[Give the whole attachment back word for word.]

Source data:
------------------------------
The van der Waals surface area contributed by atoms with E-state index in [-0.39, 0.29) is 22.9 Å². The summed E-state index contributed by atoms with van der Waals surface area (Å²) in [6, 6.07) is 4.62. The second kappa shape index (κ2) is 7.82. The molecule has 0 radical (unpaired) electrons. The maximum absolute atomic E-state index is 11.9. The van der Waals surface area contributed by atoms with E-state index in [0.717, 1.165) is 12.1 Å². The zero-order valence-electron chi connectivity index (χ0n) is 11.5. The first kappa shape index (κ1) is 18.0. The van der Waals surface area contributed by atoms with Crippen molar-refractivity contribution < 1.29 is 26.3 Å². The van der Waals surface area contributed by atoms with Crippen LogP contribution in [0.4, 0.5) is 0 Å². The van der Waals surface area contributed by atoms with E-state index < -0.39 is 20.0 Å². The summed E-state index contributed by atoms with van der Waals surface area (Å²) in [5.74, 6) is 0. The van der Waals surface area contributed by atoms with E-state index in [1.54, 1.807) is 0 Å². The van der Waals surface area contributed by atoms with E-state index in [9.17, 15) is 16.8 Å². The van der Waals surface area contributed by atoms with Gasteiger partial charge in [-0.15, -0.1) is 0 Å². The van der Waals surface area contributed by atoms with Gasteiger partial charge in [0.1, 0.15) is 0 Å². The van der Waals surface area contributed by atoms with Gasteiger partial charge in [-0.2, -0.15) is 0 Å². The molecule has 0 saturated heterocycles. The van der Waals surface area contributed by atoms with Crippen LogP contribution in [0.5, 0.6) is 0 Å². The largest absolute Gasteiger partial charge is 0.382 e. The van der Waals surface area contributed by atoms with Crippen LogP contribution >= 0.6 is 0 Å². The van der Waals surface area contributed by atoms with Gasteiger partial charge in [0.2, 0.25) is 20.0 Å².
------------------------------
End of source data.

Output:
The van der Waals surface area contributed by atoms with E-state index in [-0.39, 0.29) is 22.9 Å². The summed E-state index contributed by atoms with van der Waals surface area (Å²) in [6, 6.07) is 4.62. The second kappa shape index (κ2) is 7.82. The molecule has 0 radical (unpaired) electrons. The maximum absolute atomic E-state index is 11.9. The van der Waals surface area contributed by atoms with E-state index in [0.717, 1.165) is 12.1 Å². The zero-order valence-electron chi connectivity index (χ0n) is 11.5. The first kappa shape index (κ1) is 18.0. The van der Waals surface area contributed by atoms with Crippen molar-refractivity contribution < 1.29 is 26.3 Å². The van der Waals surface area contributed by atoms with Crippen LogP contribution in [0.4, 0.5) is 0 Å². The van der Waals surface area contributed by atoms with E-state index < -0.39 is 20.0 Å². The summed E-state index contributed by atoms with van der Waals surface area (Å²) in [5.74, 6) is 0. The van der Waals surface area contributed by atoms with E-state index in [1.54, 1.807) is 0 Å². The van der Waals surface area contributed by atoms with E-state index in [9.17, 15) is 16.8 Å². The van der Waals surface area contributed by atoms with Gasteiger partial charge in [-0.15, -0.1) is 0 Å². The van der Waals surface area contributed by atoms with Gasteiger partial charge in [0.1, 0.15) is 0 Å². The van der Waals surface area contributed by atoms with Gasteiger partial charge in [-0.2, -0.15) is 0 Å². The molecule has 0 saturated heterocycles. The van der Waals surface area contributed by atoms with Crippen LogP contribution in [0.5, 0.6) is 0 Å². The largest absolute Gasteiger partial charge is 0.382 e. The van der Waals surface area contributed by atoms with Crippen LogP contribution >= 0.6 is 0 Å². The van der Waals surface area contributed by atoms with Gasteiger partial charge in [0.2, 0.25) is 20.0 Å².